Even black children with acute appendicitis, a painful emergency, are less likely to be prescribed painkillers in the emergency room than white children, researchers reported on NBC news. And while the Western world struggles with too many opioids and addictions, people in terrible pain in poor countries often go without opioids altogether.

~~  Martha Rosenberg - An investigative health reporter and the author of “Born With a Junk Food Deficiency: How Flaks, Quacks and Hacks Pimp the Public Health ~~

Report: U.S. Should Use Fewer Antibiotics in Agriculture

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CHARLESTON, WV – A new report calls for banning or restricting the use of antibiotics in farm animals to curb the global spread of infections.

Cameron Harsh, senior manager for organic and animal policy for he Center for Food Safety, explains continuously dosing animals creates stronger strains of bacteria, which makes antibiotics less effective at fighting infections in people.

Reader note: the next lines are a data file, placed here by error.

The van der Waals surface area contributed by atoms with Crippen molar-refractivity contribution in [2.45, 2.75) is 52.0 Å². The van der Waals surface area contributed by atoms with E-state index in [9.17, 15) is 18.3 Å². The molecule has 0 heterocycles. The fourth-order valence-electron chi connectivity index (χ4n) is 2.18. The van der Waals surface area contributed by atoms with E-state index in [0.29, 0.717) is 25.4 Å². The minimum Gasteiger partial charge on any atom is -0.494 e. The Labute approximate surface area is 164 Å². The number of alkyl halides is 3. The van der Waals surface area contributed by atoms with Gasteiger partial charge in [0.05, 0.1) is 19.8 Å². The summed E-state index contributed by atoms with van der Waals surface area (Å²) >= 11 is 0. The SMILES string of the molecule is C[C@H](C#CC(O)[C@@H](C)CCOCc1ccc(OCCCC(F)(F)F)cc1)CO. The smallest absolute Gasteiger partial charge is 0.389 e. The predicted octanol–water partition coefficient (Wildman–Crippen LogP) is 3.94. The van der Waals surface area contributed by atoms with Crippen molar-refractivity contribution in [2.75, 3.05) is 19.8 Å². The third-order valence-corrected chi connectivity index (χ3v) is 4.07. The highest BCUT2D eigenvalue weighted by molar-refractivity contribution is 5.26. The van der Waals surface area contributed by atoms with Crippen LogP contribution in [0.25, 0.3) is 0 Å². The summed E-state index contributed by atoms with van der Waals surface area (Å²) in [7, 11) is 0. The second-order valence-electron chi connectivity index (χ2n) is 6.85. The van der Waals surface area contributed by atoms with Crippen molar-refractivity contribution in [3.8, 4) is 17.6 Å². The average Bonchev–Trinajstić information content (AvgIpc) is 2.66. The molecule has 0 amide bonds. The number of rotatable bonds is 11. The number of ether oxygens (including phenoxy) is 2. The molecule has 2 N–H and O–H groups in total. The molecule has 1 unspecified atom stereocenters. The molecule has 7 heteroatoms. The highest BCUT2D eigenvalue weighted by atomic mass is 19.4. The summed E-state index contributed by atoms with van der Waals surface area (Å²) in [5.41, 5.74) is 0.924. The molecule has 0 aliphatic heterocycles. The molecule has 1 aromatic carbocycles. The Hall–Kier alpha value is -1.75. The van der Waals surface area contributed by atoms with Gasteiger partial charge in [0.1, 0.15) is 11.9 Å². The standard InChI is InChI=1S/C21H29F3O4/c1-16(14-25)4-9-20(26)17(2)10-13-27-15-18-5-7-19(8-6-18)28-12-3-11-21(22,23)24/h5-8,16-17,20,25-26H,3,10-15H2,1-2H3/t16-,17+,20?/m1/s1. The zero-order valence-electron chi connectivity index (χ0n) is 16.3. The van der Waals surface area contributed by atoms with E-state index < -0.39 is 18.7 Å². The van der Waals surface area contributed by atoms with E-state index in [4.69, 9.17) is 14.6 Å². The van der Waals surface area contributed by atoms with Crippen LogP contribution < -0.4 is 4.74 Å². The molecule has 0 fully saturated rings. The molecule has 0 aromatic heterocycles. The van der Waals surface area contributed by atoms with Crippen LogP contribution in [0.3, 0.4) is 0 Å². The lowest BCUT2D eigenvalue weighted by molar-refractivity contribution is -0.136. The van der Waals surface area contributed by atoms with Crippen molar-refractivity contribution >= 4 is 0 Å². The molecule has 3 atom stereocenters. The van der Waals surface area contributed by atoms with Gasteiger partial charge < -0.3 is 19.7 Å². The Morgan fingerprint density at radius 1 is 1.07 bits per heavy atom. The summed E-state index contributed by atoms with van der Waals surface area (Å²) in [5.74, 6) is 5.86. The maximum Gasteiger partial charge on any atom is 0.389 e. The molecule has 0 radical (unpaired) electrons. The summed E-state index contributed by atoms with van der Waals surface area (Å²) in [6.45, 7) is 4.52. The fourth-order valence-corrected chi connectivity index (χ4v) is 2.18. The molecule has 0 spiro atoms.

He says the report is a wake-up call for policymakers to reform common factory farming practices.

“Producers can crowd animals, have higher stocking densities, and they’re getting animals to grow faster on less feed,” he points out. “So, in the long run, these have been misused as a tool to raise more meat and poultry products faster and more cheaply.“

According to the report, from the Britain-based Review on Antimicrobial Resistance, some 700,000 people die each year worldwide from antibiotic-resistant infections, and that number could rise to 10 million per year by 2050.

Industry groups say they’re using antibiotics to keep animals healthy, and maintain the practice is necessary to keep costs down.

Doctors report for the first time in the U.S, a patient has come in to receive care infected with a bacteria that’s resistant to every known antibiotic. Harsh and others see it as a possible result of livestock antibiotic use. He notes that making sure animals have good feed, can access the outdoors and have enough space to lie down helps boost their natural immune systems. And he says an increasing number of people are willing to pay more for drug-free meat, dairy and eggs.